Gilbert Carrasquillo/Getty Images(NORRISTOWN, Pa.) — A sentencing hearing for comedian Bill Cosby began Monday as women who say he drugged and physically took advantage of them, including one he was convicted of sexually assaulting, filled a Pennsylvania courtroom to watch the first major celebrity punished in the #MeToo era.
The hearing began with the prosecution calling Dr. Kristen Dudley, a clinical psychiatrist and one of the authors of a report issued last month by the Pennsylvania Sexual Offenders Assessment Board recommending to the court that Cosby be designated a sexually violent predator.
The question of whether Cosby should receive such a designation was challenged by defense attorneys who argued the state’s designation process is unconstitutional because it's too punitive. That’s an issue pending before the state Supreme Court.
Cosby's lawyers also objected on grounds that the state’s evidence is insufficient to support the designation.
Judge Steven O'Neill rejected the defense team's argument, determining from the bench that "at least until the constitutional issue is resolved by the higher court, this action — as of today — is constitutional."
In her testimony Monday, Dudley described how the state's Sexual Offenders Assessment Board undertakes an extensive review of any case it is asked to assess, including investigatory reports, legal documents, criminal complaints, transcripts from both trials and notes from law enforcement interviews with Cosby and witnesses.
In the Cosby case, she said, "there were boxes of documents to go through."
Dudley said one of the factors the board considered in reaching its conclusion was the fear that Cosby would offend again, which was challenged by defense attorney Joseph P. Green.
Green asked Dudley whether she was aware that Cosby is legally blind. She said she is aware of Cosby's condition, and that it did not change her opinion or recommendation.
Green later argued that "there was no reasonable prospect that an 81-year-old blind man is likely to offend."
Dudley said Cosby declined an invitation to be interviewed by the board.
Cosby does not plan to speak during the sentencing hearing, which could take up to two days, nor is he expected to call witnesses to speak on his behalf, his spokesman Andrew Wyatt said.
"He's said everything he's got to say," Wyatt said.
Cosby was convicted on three felony counts of aggravated indecent assault stemming from drugging and molesting Andrea Constand in his suburban Philadelphia home 14 years ago.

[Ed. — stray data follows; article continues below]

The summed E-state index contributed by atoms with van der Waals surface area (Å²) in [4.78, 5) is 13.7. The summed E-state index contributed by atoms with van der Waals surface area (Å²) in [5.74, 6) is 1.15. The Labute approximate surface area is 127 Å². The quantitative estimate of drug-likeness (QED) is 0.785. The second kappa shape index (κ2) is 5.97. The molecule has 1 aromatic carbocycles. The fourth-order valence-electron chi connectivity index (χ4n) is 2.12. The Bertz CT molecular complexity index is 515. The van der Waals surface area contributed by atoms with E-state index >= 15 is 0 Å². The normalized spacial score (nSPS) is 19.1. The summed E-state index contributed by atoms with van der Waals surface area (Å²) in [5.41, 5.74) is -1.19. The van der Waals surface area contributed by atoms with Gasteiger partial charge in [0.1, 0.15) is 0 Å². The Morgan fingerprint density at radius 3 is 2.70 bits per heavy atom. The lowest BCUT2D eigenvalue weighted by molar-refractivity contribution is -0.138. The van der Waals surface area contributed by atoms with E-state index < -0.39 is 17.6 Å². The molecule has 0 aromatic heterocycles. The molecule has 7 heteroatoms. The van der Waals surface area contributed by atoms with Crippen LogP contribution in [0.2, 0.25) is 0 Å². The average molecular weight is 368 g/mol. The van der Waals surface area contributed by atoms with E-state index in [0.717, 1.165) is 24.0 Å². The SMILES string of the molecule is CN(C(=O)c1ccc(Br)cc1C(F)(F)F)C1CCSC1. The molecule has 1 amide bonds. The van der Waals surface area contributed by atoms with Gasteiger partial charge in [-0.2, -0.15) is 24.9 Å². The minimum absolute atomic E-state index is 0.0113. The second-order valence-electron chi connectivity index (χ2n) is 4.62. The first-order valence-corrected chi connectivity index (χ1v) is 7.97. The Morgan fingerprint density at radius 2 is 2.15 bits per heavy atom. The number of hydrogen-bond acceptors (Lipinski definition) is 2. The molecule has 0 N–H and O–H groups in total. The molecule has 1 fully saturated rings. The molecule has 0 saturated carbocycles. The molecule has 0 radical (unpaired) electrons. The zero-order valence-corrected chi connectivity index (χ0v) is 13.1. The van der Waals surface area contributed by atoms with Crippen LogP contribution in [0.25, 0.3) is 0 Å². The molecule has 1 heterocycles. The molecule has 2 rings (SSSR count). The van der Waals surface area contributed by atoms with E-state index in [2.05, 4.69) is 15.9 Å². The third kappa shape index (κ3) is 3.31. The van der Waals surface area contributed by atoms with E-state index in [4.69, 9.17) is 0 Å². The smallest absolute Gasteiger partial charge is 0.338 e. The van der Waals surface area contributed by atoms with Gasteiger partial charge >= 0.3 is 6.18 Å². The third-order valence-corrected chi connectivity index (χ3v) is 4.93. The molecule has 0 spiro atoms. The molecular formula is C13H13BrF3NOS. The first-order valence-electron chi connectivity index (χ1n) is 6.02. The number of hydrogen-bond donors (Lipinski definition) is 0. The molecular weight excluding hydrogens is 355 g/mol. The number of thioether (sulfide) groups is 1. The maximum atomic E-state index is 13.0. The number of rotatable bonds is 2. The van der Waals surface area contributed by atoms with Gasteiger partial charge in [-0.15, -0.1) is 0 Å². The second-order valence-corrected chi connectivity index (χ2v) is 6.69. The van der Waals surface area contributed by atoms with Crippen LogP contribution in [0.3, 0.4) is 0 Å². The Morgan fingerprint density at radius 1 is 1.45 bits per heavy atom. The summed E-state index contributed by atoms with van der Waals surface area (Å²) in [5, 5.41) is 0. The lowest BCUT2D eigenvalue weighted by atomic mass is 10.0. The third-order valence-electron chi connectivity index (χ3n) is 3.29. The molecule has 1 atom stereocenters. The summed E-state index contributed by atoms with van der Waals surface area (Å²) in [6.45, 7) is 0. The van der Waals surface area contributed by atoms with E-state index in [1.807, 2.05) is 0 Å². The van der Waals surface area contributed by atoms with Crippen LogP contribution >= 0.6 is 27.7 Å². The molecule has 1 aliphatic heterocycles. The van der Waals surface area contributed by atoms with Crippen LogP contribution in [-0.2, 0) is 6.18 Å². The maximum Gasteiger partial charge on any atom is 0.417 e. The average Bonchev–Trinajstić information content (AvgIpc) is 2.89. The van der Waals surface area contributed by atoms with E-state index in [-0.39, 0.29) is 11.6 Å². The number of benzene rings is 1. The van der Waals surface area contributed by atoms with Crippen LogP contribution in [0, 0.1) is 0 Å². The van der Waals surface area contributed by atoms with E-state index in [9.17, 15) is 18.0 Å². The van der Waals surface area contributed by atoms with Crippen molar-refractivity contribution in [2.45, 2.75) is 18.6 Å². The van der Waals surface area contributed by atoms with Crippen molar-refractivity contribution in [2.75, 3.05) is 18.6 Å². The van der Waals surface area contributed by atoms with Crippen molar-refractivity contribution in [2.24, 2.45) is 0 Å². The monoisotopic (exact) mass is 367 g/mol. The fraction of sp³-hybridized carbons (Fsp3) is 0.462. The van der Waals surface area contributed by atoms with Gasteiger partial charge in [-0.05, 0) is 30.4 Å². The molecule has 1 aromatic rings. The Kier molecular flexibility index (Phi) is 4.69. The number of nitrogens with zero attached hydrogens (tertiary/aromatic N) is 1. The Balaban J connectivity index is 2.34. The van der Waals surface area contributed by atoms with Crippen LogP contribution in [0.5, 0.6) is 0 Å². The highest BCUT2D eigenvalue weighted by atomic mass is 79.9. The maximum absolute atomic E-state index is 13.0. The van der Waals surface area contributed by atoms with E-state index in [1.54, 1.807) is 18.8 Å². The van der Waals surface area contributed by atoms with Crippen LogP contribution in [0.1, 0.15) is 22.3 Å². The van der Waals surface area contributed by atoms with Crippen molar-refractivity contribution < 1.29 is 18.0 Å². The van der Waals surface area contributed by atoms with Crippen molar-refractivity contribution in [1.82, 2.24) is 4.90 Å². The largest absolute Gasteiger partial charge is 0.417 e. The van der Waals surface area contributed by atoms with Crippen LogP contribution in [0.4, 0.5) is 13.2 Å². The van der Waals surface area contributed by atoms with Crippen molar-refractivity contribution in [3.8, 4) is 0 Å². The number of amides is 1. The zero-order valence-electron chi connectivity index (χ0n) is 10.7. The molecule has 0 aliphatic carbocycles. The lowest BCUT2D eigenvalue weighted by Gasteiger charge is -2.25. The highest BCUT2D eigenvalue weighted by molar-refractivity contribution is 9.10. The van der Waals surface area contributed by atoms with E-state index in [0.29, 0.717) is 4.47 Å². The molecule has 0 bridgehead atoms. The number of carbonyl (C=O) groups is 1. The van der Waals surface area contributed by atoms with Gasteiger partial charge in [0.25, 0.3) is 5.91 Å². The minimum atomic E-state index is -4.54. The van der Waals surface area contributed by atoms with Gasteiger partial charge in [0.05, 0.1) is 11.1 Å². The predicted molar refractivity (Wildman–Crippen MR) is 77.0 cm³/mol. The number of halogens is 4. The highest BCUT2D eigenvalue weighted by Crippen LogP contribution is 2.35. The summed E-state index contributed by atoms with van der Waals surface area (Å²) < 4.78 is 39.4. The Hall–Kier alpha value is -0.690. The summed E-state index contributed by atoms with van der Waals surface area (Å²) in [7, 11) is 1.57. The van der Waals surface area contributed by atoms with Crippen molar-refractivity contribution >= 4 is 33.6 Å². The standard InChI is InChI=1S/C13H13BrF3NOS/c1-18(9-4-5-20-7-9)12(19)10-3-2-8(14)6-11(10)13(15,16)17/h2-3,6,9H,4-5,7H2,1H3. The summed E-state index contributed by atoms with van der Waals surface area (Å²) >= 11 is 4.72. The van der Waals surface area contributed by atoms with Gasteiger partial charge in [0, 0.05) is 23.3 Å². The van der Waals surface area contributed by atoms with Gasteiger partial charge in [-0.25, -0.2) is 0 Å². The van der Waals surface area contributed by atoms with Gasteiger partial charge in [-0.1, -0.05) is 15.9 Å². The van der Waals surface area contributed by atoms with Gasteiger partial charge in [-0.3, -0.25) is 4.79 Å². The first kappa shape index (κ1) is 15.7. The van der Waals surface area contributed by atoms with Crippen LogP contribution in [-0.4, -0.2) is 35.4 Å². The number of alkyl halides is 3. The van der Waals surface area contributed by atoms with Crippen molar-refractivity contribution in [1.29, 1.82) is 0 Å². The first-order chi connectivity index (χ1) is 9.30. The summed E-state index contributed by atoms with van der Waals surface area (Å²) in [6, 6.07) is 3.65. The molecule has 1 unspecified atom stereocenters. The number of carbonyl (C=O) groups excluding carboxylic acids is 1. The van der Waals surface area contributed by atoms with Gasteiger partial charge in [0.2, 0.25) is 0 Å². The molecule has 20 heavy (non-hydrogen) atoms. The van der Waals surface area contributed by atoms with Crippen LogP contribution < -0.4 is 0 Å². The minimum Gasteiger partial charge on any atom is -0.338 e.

The conviction came about 11 months after a mistrial was declared in Cosby's first trial when a jury failed to reach a verdict.
On April 26, the jury of seven men and five women deliberated a little over 12 hours before reaching a unanimous verdict in the case.
It's far from clear what sentence will be handed down to Cosby and the possibilities range from probation or house arrest to years in prison.
When the Montgomery County Court in Norristown opened its doors at 9 a.m. Monday, there was already a line of people outside waiting to get a seat in the courtroom for Cosby's sentencing.
Inside the courthouse, across a marble balcony overlooking an atrium from where news reporters were lined up 30 deep waiting to get the best seats in court, one of the jurors who convicted Cosby this spring was spotted slipping into a court office.
He declined to comment when approached by an ABC News reporter and joined six other jurors who convicted Cosby in April of felony sexual assault in an overflow courtroom to watch a live feed of the proceedings.
Seated in the courtroom where the hearing is occurring were Constand, the primary accuser in both Cosby trials, and former model Janice Dickinson, who testified during the second trial that Cosby drugged and raped her in 1982 in a Lake Tahoe, California, hotel room.
Just before Monday's hearing began, as a phalanx of camera crews lined the path, Cosby walked from his black SUV into the courthouse.
One of the spectators outside the courthouse waiting for Cosby was a frequent protester Bird Milliken, who came with an effigy of Cosby in a shopping cart with a bright pink sign around the neck, reading, "America's First #MeToo Conviction," followed by the words. "Guilty, Guilty, Guilty."
Milliken, also known the "Bubble Lady" for the bubble machine she totes around, is an ardent supporter of Cosby’s accusers. During the second trial, she got Constand to autograph her arm.
Milliken later had the signature tattooed to her arm permanently.

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